If we take a quick look at the definition of geo-fencing, it turns out that we can quickly explain it briefly in a couple of words. Geo-fencing (geofencing) is a feature in software (usually mobile) that uses GPS or radio frequency identification (RFID) to draw invisible geographical outlines (boundaries). A geo-fence as the name states is a virtual geographic barrier.
In more practical and straightforward words, geo-fence allows big or small businesses alike to send push notifications with extremely targeted messages to their customers.
A good practical example is if we imagine a car-wash. When a potential customer drives trough that area it would instantly send them a message in an attempt to draw attention to their brand instead of the competition with a special offer/promotion, etc. You can also lay out a geo-fence around your area to give a heads up to potential clients when they get close and propose an offer they just can’t refuse!
There are different types of virtual barriers. You can have active/passive barriers depending on your needs. Active geo-fencing requires an end user to opt-in to a localization service and a mobile application to be open. Passive geo-fencing, on the other hand, is a bit more reliable because they are always on, since they rely solely on Wi-Fi and cellular data instead of GPS and RFID and always work in the background.
Geo-fencing has a lot more applicability than just mere marketing purposes, and it serves a huge advantage in a lot of domains such as the following:
|Drone management||A sporting event can use geo-fencing to create a temporary no-fly zone that prevents drones from crossing a defined perimeter.|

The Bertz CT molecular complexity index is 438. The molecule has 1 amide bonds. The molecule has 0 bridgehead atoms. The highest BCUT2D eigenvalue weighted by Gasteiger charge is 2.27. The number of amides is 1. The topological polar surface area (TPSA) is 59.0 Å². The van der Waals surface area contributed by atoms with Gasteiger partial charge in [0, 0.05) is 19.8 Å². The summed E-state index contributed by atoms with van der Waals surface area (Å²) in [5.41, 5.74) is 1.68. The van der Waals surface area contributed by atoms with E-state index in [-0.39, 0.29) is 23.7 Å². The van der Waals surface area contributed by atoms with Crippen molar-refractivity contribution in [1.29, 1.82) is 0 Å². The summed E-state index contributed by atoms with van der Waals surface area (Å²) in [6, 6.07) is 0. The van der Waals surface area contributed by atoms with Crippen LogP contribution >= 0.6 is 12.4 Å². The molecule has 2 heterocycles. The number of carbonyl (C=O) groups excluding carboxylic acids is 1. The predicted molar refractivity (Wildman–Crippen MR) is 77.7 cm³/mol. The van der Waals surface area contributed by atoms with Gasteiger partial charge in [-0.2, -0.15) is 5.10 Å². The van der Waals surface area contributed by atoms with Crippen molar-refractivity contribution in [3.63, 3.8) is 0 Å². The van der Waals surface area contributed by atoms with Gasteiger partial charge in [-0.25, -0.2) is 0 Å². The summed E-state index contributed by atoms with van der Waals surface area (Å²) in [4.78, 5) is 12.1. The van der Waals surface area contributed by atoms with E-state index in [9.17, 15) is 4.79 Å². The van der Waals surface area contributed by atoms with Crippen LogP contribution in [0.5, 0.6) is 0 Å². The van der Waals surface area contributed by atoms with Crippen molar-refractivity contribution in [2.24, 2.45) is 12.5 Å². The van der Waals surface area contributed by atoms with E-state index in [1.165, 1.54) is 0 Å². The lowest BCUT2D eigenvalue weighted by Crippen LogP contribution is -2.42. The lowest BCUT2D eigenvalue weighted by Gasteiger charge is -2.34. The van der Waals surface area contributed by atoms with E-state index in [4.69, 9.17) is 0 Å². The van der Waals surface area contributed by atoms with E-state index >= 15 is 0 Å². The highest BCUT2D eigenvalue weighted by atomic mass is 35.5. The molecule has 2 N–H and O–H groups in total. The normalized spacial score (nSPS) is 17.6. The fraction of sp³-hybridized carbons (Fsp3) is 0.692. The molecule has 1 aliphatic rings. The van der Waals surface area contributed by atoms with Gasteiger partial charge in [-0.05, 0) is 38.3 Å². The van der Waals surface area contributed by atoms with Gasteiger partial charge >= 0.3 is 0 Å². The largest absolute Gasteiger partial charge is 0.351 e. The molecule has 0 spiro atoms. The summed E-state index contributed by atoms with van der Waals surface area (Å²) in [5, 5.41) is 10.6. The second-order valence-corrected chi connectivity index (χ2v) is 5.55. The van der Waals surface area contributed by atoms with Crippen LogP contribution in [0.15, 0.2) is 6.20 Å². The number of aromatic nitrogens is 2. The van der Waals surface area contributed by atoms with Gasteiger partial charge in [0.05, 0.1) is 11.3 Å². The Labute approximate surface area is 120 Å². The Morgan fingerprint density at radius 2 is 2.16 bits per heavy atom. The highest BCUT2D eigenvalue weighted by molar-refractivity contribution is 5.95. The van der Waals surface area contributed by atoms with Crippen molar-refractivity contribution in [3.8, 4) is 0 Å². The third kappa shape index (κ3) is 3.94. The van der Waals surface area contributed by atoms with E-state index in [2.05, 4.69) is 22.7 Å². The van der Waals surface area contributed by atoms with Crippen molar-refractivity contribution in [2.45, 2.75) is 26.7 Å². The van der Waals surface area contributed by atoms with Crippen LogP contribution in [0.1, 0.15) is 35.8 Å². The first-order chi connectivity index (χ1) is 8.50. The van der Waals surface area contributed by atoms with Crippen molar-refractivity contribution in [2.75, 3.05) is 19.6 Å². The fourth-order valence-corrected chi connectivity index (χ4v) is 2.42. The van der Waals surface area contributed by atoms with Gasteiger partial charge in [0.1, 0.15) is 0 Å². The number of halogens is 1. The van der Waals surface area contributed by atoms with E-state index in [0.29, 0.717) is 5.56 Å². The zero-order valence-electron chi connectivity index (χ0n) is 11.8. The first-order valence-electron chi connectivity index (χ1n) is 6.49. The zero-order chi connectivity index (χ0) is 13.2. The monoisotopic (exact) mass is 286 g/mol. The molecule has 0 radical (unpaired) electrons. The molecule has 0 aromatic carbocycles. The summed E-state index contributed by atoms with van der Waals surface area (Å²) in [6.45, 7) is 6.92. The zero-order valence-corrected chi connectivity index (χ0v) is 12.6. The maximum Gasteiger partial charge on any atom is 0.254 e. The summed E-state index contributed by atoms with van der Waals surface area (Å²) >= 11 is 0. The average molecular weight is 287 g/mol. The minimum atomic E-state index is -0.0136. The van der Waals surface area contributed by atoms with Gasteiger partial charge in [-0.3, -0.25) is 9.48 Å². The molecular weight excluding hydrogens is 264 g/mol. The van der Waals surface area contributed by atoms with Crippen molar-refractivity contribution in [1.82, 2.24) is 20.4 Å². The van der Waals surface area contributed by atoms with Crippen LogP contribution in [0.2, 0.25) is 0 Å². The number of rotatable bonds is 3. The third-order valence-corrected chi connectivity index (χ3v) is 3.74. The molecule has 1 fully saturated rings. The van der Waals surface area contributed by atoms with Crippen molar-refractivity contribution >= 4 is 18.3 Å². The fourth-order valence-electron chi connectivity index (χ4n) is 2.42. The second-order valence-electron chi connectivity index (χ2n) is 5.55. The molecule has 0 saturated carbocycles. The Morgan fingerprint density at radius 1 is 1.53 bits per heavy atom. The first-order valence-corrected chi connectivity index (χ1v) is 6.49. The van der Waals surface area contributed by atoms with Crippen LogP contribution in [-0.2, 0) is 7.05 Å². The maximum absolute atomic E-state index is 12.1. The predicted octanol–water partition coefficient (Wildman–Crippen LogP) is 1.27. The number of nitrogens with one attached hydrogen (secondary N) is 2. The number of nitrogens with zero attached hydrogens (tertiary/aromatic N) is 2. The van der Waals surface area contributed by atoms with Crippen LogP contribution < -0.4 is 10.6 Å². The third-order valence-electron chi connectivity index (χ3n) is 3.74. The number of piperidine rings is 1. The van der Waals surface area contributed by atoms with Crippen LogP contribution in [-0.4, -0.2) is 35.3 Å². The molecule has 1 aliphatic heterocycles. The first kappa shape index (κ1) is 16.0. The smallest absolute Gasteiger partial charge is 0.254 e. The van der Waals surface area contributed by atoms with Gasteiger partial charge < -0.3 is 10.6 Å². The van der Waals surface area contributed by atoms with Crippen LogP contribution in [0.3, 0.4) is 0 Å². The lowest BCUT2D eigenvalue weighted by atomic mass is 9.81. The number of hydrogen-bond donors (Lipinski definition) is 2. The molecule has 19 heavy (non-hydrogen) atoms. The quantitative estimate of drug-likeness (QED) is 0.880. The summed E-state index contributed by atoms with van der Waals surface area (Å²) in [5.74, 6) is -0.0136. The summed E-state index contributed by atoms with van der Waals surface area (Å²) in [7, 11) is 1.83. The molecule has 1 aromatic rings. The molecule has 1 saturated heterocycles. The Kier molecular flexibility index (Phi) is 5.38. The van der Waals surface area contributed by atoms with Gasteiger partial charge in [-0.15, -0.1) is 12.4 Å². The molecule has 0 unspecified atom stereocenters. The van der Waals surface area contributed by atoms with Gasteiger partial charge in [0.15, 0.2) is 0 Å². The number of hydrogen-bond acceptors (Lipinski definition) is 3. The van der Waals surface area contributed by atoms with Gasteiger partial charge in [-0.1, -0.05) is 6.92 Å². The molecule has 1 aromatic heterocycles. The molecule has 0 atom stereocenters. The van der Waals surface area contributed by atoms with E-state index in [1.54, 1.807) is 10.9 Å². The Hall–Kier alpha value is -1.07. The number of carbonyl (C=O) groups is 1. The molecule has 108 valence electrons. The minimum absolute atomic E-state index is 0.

|Fleet management||Geo-fencing can alert a dispatcher when a cargo van breaks from his route.|
|Human resource management||An employee’s “smart card” will send an alert to security if the employee attempts to enter an unauthorized, geo-fenced area.|
|Asset management||A network administrator can set up alerts so when a retail owned iPad-POS leaves the shop grounds, the administrator can monitor the device location and lock it down to prevent it from being used.|
|Law enforcement||An ankle bracelet can alert authorities if an individual under house arrest leaves the premises.|
|Home automation||When the home owner’s smartphone leaves the home’s geo-fenced perimeter, the thermostat lowers itself to a pre-defined temperature.|
And it’s not just hot air; the industry is on the rise all together. According to the Computer Business Review, the geo-fencing market was expected to reach $300 million by late 2017 and expand beyond the confines of traditional location-based applications.
The possibilities of this technology are infinite, mainly because one of the most significant trends of 2017 was IoT (internet of things). It has officially over 8.4 billion devices connected which could play a massive part in developing the Geo-Fencing industry.
This industry does pose some concerns related with privacy and consumer perceptions. In terms of privacy, customers do have to opt-in, in direct comparison to cell-tower geo-fencing where you send everyone a message. Here they have to willingly download the application and opt in for localization services. Only then you can track that they were there. Of course, if you’re planning to send them push notifications, you’re going to have to have to ask them to enable push as well, on top of location services.
This technology is also seen by some of the marketing experts in the industry as one of the best ways to propel small businesses ahead due to the ease of implementing a geo-fencing/geolocation feature in the application that they are offering which would amplify their reach tremendously.
This remains to be one of the most interesting mobile technologies to keep an eye on in 2018. If you want to find out more about this topic feel free to contact us here, as we would be more than happy to have a chat with you!